The story wasn’t about trouble for Paul – he barely seemed to notice the viper stuck to his hand. Wet to his aching bones, exhausted from the ordeal and hungry beyond belief he simply pulled the venomous snake off his hand and tossed it into the fire. It was more an aggravation than anything else. If God preserved him from the storm and told him he was heading for Rome, no snake was going to stop the plan. Paul wasted no time complaining about the snake, because he wasn’t worried about death – God told him where he was going. Besides that, a quick snake bite death was probably going to be much less painful than what WAS actually ahead for Paul! The fact is the account wasn’t primarily about Paul – but rather about those who were watching him.
You cannot help but think the villagers were a fickle lot that really went through quite an unusual turnabout! One minute they were mentally digging Paul’s grave and thinking him a wretch – the next they were dropping to their knees to pay him tribute as a god. They observed the ongoing misfortune of a storm and a viper – but they got a lesson in God’s power and knew that something beyond the normal was going on with this man. Paul’s next invitation no doubt got people out of their seats and down the aisle. This guy mustn’t be taken lightly.
Do you wonder why didn’t God block the snake from snagging Paul’s hand? It is clear from the text that God intended Paul to be a testimony, and the snake bite gave him a platform to share the Gospel. We need to remember that lesson when we feel like recovery has begun and something happens that appears to be a step backwards. Even in the recovery room we must not forget why were created – to serve the Master’s purpose. Our lives are not primarily FOR us – but for His good pleasure and usefulness. When God offered a place for the recovery to show God’s power, the testimony of the Master’s goodness flowed from the recovering man.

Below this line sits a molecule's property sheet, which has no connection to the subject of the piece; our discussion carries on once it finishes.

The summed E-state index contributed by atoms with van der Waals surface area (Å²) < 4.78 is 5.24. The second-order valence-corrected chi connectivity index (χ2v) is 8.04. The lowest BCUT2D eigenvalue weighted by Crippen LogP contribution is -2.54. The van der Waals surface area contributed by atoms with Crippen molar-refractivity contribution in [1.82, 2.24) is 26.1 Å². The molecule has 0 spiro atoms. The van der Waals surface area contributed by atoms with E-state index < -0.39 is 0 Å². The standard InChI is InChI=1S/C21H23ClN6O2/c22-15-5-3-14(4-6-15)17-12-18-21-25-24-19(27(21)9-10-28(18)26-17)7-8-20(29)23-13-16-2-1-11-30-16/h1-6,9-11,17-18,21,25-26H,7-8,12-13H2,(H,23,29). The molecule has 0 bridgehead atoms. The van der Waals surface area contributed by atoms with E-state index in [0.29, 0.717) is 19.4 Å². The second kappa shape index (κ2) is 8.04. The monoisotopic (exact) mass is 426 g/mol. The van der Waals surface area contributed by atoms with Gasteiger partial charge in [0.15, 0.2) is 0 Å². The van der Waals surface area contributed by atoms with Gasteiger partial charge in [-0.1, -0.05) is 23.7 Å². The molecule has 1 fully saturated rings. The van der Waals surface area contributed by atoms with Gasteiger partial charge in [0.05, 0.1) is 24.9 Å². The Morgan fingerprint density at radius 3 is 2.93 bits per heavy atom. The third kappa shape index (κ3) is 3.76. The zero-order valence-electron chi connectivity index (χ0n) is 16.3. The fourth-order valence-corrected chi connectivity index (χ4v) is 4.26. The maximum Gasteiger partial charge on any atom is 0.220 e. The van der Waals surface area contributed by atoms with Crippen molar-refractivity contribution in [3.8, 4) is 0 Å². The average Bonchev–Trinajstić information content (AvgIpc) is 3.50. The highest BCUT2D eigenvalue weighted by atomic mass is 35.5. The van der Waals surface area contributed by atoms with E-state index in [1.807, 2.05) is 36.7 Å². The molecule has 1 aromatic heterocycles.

The recovery room often includes moments of intimate, new friendships.
During the storm, you are just trying to hang on. In the recovery room, there is an opportunity to embrace new people – some who would never have come across your path in any other way. Look at the days of recovery as explained by Luke…
Acts 28:7 Now in the neighborhood of that place were lands belonging to the leading man of the island, named Publius, who welcomed us and entertained us courteously three days. 8 And it happened that the father of Publius was lying [in bed] afflicted with [recurrent] fever and dysentery; and Paul went in [to see] him and after he had prayed, he laid his hands on him and healed him. 9 After this had happened, the rest of the people on the island who had diseases were coming to him and getting cured. 10 They also honored us with many marks of respect; and when we were setting sail, they supplied [us] with all we needed.
It is obvious that Paul and his men would never have met Publius had the shipwreck not occurred. This was far off course of their destination – but the detour was planned by God along with the rest of the journey.
Recently I spoke to the wife of a longtime friend – just after she passed through another round of cancer surgeries and chemotherapy treatments. She told me about the people she met at the cancer center and showed me pictures of what amounted to a room full of new people she calls “dear friends”. She told me that although she loved her church very much, she found a new church in a cancer ward. These were people tossed from their lives into a treatment center – and each struggling with their own pain, perpetual vomiting and hair loss. Here is what impressed me about the pictures – everyone was smiling. The people weren’t somber – they were nothing short of “goofy”. I saw strange clothing, party hats and many bald heads with faces painted on top of them. “What is wrong with these people!” I thought. Then I listened. These were the league of the hurting. The myth of safety that covers us like a veneer had been stripped from their lives. They didn’t want to wait to live. They wanted to love, laugh and feel connected – even if they had to look silly to do it. They didn’t care. She said, “You know, when you pause a conversation to vomit in a bucket, and then continue, you have already been seen at your worst. What’s worse than that?” She paused and said, “They don’t care. They have their own bucket, and they know what the feeling is. At least we can share the moments in between.”
I don’t think like that. I hide my bucket and want to keep my hair – at least for now. I wonder how much I hide behind, and how my life would be more authentic if I really didn’t care if I looked silly in my relationships, my laughter and my loving. I am not sure, but I want us to focus on the words we read again…